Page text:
Why You Shouldn’t Be Afraid

Sure I mentioned earlier that most of us are trained to ignore ads and commercial offerings, you must remember why people are using a service, website, or app in the first place. They’ve already been sold on it. So unless something comes around offering a better experience all around, and everyone they know have moved, they’re not going anywhere. Sure some will complain but they’ll continue to use it because all of their friends and coworkers still use it.

I remember when the threat of photo ownership was at risk in IG and people had a mass exodus from the site deleting photos and terminating accounts like it was an Occupy Wall Street protest. I was in the number by the way – (no shame). Then I came back with a new handle and a new perspective on what I decide to post and what I’ll reserve for my own publishing.


You can’t be obnoxious with your offerings and sales pitches. You’ve gotta slide them in there in a real subtle and non-obtrusive way. You also have to make it something that will spark engagement. Even if some it will be negative. Some of the negative will serve as good feedback on how to do better.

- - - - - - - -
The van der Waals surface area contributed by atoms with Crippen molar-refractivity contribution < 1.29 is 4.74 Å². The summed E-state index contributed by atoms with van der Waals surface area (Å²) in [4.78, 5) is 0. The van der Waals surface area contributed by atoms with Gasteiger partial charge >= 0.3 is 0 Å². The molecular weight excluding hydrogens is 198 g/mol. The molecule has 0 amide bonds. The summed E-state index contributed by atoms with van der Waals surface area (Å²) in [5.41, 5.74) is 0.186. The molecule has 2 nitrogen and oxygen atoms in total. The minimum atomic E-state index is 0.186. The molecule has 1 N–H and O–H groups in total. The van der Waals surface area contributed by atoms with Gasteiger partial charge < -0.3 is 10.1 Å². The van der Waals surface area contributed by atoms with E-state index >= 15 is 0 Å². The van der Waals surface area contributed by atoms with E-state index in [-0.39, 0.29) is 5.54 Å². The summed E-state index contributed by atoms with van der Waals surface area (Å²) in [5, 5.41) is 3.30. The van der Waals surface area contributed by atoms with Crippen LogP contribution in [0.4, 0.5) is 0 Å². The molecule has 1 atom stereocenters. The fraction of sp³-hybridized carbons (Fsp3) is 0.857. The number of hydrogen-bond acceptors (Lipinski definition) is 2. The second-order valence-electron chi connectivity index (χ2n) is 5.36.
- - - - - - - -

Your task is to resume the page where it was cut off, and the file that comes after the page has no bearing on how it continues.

How Can You Tell If It Is Working?

Google Analytics is your best friend. Use it. Setup a benchmark for when you’re going to launch your new campaigns and compare that to what was happening on your website a month prior. Even to the week before, see what your numbers look like. See what your sign ups look like. See what your sales are like. See what your emails are like.

Sales Trigger Ideas?

Here are some ideas you can use:

  • A call to action with a form
  • A popup window on entry or exit of your website tied to your mailing list (I would suggest MailChimp)
  • Create new and keyword rich landing pages
  • Once a day try offering a special deal to one of your more engaged followers on each of your social media accounts. (tell them they one a free something or discounted something)
  • Create a timed sale or discount. One that has to be used within a certain period of time that day or within the next 24 hours. This will create a sense of urgency
  • Cross promote your brand with an associated business or service
  • Invite your followers to post pictures on their social apps with your products (something branded) and tag/mention you
  • Create your own ads that are linked back to your products when sending out emails